|A mourner held up a poster of former Afghan President Burhanuddin Rabbani, who died in a suicide bomb attack. (Kamran Jebreili/Associated Press)|
Afghanistan grieves for slain ex-president
Warnings that his death marks end of peace process
KABUL - The mourners arrived early yesterday morning, streaming into a hastily erected funeral tent to honor Afghanistan’s latest martyr, even as they declared the death of the cause he was killed pursuing: a negotiated peace deal with the Taliban.
As the country reeled from the assassination of former president Burhanuddin Rabbani, the head of Afghanistan’s High Peace Council, scores of aging guerrilla fighters, tribal elders, politicians, and red-eyed mourners filled the streets to express the grief and pessimism stirred by his death.
Young men held posters of Rabbani and carried banners lauding Afghans who have been killed or maimed in years of fighting. Some offered calls for unity and peace, while others voiced darker sentiments. One demonstrator shouted that anyone who supported efforts to broker a deal with the Taliban to end a decade of war - Rabbani’s cause - was “the enemy of Afghanistan.’’
“The people of Afghanistan should now unite to break the jaw of the Taliban,’’ said General Mohammed Amin, flanked by heavily armed guards.
Rabbani’s death threatened to exacerbate tensions among Afghanistan’s ethnic groups and to further weaken support for the peace process, especially among the Tajik and Hazara ethnic groups from the heavily Pashtun south, who have long been leery of any deal with the Taliban.
The ethnic makeup of those who gathered yesterday to quietly pay respects for Rabbani - a Tajik from northern Afghanistan’s Badakhshan Province - underlined those divides. Only a handful of mourners were Pashtuns, Afghanistan’s largest ethnic group.
As President Hamid Karzai cut short a trip to New York to attend the UN General Assembly, the Afghan government declared three days of mourning and discussed plans to bury Rabbani on a hilltop not far from the upscale Kabul neighborhood where he was killed at his residence.
The attacker, claiming that he carried a “very important and positive message’’ from the Taliban leadership in western Pakistan, was ushered into Rabbani’s heavily guarded home for a meeting Tuesday night, Afghan officials said. When he leaned in to greet Rabbani with a hug, he detonated explosives in his turban.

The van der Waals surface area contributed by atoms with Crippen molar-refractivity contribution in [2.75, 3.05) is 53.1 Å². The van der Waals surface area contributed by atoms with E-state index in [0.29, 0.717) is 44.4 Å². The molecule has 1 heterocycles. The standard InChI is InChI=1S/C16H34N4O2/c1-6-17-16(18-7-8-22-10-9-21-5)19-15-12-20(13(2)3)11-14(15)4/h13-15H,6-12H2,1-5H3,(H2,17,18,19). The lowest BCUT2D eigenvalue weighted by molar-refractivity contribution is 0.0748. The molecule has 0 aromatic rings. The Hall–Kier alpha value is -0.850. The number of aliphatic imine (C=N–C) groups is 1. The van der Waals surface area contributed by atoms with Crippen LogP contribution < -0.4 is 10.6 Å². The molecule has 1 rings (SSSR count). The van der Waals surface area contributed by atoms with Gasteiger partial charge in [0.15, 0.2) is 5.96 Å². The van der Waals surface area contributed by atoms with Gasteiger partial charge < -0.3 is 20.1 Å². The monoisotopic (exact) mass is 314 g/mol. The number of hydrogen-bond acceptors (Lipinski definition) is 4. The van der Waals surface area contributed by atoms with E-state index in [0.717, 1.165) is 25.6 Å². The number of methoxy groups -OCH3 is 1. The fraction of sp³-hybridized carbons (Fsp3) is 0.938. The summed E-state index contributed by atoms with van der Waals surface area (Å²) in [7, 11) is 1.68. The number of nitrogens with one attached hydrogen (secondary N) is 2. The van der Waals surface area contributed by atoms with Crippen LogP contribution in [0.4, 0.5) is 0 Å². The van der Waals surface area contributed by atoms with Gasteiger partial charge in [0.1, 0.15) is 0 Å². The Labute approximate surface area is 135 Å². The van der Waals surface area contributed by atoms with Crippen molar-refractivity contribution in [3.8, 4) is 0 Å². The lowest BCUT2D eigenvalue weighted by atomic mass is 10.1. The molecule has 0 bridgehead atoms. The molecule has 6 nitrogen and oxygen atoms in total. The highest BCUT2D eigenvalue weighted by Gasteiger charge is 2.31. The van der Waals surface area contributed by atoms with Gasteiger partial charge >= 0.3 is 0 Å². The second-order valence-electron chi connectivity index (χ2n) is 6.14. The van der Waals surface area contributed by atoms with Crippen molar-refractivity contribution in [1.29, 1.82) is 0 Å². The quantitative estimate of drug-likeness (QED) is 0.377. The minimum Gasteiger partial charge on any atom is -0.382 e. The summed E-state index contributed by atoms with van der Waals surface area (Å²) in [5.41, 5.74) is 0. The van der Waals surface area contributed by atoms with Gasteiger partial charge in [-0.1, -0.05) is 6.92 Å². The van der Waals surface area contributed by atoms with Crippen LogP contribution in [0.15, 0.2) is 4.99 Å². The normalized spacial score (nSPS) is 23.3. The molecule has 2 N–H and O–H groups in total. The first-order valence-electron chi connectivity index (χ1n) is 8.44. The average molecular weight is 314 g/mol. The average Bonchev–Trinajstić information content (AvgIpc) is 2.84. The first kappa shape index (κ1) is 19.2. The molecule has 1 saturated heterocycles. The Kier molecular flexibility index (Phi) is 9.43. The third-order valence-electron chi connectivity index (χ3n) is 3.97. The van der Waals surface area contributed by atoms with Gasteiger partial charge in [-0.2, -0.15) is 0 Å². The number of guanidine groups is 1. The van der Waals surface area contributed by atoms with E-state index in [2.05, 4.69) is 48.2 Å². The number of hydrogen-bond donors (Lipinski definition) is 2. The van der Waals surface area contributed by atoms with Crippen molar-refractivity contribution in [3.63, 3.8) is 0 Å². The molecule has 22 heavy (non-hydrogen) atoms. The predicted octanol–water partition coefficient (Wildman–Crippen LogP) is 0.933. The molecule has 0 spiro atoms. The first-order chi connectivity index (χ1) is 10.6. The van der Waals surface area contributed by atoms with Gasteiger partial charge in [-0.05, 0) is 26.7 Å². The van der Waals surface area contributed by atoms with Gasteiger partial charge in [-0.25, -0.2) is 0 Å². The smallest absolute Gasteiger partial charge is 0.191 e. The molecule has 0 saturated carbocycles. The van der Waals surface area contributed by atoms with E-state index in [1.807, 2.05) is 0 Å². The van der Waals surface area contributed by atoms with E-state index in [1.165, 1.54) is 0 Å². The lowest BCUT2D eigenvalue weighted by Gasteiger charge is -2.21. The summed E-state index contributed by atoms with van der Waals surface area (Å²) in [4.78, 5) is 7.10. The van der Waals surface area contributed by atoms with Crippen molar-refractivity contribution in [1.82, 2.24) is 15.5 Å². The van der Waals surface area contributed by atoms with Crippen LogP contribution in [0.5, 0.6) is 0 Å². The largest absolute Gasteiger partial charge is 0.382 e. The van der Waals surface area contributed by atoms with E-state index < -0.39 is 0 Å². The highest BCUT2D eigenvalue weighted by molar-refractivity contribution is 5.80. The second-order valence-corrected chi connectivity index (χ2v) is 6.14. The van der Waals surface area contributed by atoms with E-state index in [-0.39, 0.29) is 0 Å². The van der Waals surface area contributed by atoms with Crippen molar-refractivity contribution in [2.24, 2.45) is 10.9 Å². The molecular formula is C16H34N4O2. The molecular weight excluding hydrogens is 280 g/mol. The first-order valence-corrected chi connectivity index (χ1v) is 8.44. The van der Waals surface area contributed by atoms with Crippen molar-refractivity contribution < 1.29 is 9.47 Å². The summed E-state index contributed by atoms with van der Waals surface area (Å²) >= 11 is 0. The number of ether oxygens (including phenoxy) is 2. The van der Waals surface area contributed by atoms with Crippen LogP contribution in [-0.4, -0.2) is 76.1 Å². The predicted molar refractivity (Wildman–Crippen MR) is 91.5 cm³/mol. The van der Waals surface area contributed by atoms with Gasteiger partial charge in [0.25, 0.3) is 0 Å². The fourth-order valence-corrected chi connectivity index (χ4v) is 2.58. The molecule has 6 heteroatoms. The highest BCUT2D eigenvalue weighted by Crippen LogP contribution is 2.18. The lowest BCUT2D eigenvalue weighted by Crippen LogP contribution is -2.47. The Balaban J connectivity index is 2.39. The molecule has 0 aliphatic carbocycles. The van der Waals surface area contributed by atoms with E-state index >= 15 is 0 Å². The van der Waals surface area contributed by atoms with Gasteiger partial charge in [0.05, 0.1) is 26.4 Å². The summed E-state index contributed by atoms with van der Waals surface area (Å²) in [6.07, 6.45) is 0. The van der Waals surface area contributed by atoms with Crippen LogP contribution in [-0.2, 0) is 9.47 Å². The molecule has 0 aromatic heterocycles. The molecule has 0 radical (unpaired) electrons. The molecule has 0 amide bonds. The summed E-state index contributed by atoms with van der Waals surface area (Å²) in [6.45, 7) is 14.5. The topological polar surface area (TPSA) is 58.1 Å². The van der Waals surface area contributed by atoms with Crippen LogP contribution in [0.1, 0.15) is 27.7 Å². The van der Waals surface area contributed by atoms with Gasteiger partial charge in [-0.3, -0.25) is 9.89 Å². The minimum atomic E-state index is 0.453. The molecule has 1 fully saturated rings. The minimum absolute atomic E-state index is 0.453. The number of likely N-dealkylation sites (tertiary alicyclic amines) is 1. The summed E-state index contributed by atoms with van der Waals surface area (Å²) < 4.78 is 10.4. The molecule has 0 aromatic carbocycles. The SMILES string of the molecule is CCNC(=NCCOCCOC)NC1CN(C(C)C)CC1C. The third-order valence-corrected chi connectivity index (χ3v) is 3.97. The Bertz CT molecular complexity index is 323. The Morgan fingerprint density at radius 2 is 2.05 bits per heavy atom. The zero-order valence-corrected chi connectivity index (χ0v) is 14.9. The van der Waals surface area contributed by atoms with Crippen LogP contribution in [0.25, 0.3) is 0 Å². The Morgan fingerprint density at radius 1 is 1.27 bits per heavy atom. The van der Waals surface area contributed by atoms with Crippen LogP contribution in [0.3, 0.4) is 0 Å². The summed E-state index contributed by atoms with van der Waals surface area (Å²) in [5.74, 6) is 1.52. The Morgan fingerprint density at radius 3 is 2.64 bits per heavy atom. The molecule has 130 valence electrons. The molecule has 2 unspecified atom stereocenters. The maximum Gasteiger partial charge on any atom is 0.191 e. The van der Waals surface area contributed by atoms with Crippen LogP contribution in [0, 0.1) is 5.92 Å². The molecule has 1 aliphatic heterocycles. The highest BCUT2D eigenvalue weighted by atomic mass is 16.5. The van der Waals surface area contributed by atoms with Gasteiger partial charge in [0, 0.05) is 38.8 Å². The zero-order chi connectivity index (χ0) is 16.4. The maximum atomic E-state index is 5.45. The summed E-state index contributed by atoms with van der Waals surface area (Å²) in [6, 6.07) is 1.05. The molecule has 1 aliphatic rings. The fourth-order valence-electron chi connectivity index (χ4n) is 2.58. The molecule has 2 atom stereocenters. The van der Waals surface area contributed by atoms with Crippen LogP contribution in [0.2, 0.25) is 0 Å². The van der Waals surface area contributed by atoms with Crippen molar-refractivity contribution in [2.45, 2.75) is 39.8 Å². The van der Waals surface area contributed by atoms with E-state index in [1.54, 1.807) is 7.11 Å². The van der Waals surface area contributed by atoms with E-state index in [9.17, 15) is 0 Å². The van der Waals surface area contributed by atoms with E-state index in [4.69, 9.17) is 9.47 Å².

The head of the peace council’s secretariat, Masoom Stanekzai, and three others were wounded in the blast.
The Taliban, which often claim responsibility almost immediately for political assassinations and attacks against NATO and Afghan security forces, remained quiet yesterday about the attack. In a Twitter posting, a Taliban spokesman denied taking responsibility for the assassination.
Suspicions fell on Pakistan-based militant groups such as the Haqqani network, a fierce adversary of Western forces in Afghanistan that has ties to Pakistan’s intelligence services. US officials said the Haqqanis were to blame for an assault this month on the US Embassy in Kabul.
“This terrorist attack definitely was organized and planned from outside Afghanistan,’’ Hanif Atmar, a former interior minister, said of Rabbani’s assassination.
The peace process achieved little under Rabbani, a mujahedeen fighter in the 1980s who fled to the north during the Taliban’s rule and returned to Kabul after the Americans swept the Taliban from power in 2001.
A small but growing number of low-level Taliban fighters have agreed to join the government’s side in exchange for small stipends and opportunities to work, but few high-level Taliban commanders have accepted invitations to negotiate, and some of those who did were unmasked as impostors.
To many of the mourners gathered outside Rabbani’s home, his assassination rang the death knell for a peace process that they had long mistrusted.